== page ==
Zen often has formulations about beginningless or endless practice and enlightenment.
One of the gradually evolved features of Chinese Buddhism was the idea that enlightenment/Buddha Nature is already present, and has always been present.
It was this doctrine of Original Enlightenment that led to Dogen’s first question: “If that is so, why do we need to practice?”
Chinese culture is unusual for us in that it doesn’t have a creation myth of the sort that we are familiar with. There’s no divinity or god who brings the universe into existence.
Chinese creation myths tell us that the universe was originally in one form, chaotic perhaps, and then it changed into the form we see today, and that change is an inherent quality of the universe. There wasn’t a starting point.
In this self declared post religious age, why is this important?
Because it has significant consequences for how we structure the world and how we think about it, how we think of ourselves, and how we think of the relationship between the two.
If we think that the world has been brought into existence by something or someone else then it is something that has been brought about, or done to. It’s secondary. It is a lump of dough shaped and baked by other hands.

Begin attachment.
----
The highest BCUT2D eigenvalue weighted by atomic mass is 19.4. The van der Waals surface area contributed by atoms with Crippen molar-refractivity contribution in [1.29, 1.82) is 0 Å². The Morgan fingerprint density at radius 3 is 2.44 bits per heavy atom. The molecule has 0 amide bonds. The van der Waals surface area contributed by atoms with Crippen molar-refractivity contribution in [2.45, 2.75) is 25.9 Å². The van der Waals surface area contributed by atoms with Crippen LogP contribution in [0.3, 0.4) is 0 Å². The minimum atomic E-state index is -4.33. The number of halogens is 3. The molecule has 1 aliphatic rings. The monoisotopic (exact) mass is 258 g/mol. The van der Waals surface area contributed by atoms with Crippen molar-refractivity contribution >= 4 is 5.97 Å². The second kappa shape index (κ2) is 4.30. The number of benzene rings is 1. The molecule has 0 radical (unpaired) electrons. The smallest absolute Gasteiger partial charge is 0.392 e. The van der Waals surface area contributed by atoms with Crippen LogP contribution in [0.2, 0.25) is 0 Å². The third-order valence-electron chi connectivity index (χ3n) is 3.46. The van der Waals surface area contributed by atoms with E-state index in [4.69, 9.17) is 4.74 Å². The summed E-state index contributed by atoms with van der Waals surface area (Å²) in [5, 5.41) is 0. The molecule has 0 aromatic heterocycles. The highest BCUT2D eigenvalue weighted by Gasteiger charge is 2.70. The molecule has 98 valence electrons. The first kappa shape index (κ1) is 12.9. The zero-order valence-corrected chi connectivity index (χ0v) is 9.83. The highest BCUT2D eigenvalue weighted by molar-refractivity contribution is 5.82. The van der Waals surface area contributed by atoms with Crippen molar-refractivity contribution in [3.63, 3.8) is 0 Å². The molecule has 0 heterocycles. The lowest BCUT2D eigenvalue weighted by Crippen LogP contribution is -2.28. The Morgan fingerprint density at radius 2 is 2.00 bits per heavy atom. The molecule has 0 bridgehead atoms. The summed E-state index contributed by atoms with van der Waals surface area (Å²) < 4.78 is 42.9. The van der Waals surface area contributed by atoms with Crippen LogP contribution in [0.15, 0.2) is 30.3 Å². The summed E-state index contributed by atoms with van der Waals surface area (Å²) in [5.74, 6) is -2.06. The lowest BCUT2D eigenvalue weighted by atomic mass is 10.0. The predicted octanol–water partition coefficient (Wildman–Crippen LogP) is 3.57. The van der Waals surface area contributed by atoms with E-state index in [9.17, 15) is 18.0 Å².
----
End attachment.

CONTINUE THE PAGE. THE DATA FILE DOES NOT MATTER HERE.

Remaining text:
Additionally, if we conceive of the world as having a creation point then that fundamentally affects our idea of time. We are liable to see it as an arrow. The precarious present is like a person running across a collapsing bridge into deep fog.
If we don’t have a creation myth in the normal form, we lose these assumptions. There is no illuminating and darkening arrow. The world isn’t something that’s done to. All that we think of as acting upon the world become qualities of the world which is very relevant as far as our own ‘creation myth’ is concerned. How so?
Having those assumptions, I might imagine that I think something and then I say it. Or I picture something in my mind and then I bring it about in the world: the world, my life, my body is lying there -passive and dough like – as something for my will, my creativity, my intelligence to act upon.
But in this Chinese perspective my will, my consciousness, my language, my creativity – my ‘my-ness’ – are all qualities of the world itself. The primary dualism isn’t there. And that changes everything.